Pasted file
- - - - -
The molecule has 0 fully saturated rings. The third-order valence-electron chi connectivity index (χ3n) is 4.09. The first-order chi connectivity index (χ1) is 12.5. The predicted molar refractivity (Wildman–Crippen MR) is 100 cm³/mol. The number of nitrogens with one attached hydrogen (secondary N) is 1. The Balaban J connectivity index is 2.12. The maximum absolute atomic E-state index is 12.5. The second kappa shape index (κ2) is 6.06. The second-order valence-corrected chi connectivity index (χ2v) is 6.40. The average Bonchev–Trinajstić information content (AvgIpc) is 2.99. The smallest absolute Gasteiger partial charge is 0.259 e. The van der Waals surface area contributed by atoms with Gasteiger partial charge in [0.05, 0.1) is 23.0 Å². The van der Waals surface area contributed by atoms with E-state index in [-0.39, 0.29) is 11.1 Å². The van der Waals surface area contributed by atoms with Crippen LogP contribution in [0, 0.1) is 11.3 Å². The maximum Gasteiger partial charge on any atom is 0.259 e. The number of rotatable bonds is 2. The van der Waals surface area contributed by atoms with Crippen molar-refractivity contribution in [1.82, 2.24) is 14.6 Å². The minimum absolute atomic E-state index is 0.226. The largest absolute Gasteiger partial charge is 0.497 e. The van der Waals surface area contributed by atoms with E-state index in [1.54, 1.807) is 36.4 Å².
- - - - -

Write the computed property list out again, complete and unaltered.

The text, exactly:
The molecule has 0 fully saturated rings. The third-order valence-electron chi connectivity index (χ3n) is 4.09. The first-order chi connectivity index (χ1) is 12.5. The predicted molar refractivity (Wildman–Crippen MR) is 100 cm³/mol. The number of nitrogens with one attached hydrogen (secondary N) is 1. The Balaban J connectivity index is 2.12. The maximum absolute atomic E-state index is 12.5. The second kappa shape index (κ2) is 6.06. The second-order valence-corrected chi connectivity index (χ2v) is 6.40. The average Bonchev–Trinajstić information content (AvgIpc) is 2.99. The smallest absolute Gasteiger partial charge is 0.259 e. The van der Waals surface area contributed by atoms with Gasteiger partial charge in [0.05, 0.1) is 23.0 Å². The van der Waals surface area contributed by atoms with E-state index in [-0.39, 0.29) is 11.1 Å². The van der Waals surface area contributed by atoms with Crippen LogP contribution in [0, 0.1) is 11.3 Å². The maximum Gasteiger partial charge on any atom is 0.259 e. The number of rotatable bonds is 2. The van der Waals surface area contributed by atoms with Crippen molar-refractivity contribution in [1.82, 2.24) is 14.6 Å². The minimum absolute atomic E-state index is 0.226. The largest absolute Gasteiger partial charge is 0.497 e. The van der Waals surface area contributed by atoms with E-state index in [1.54, 1.807) is 36.4 Å².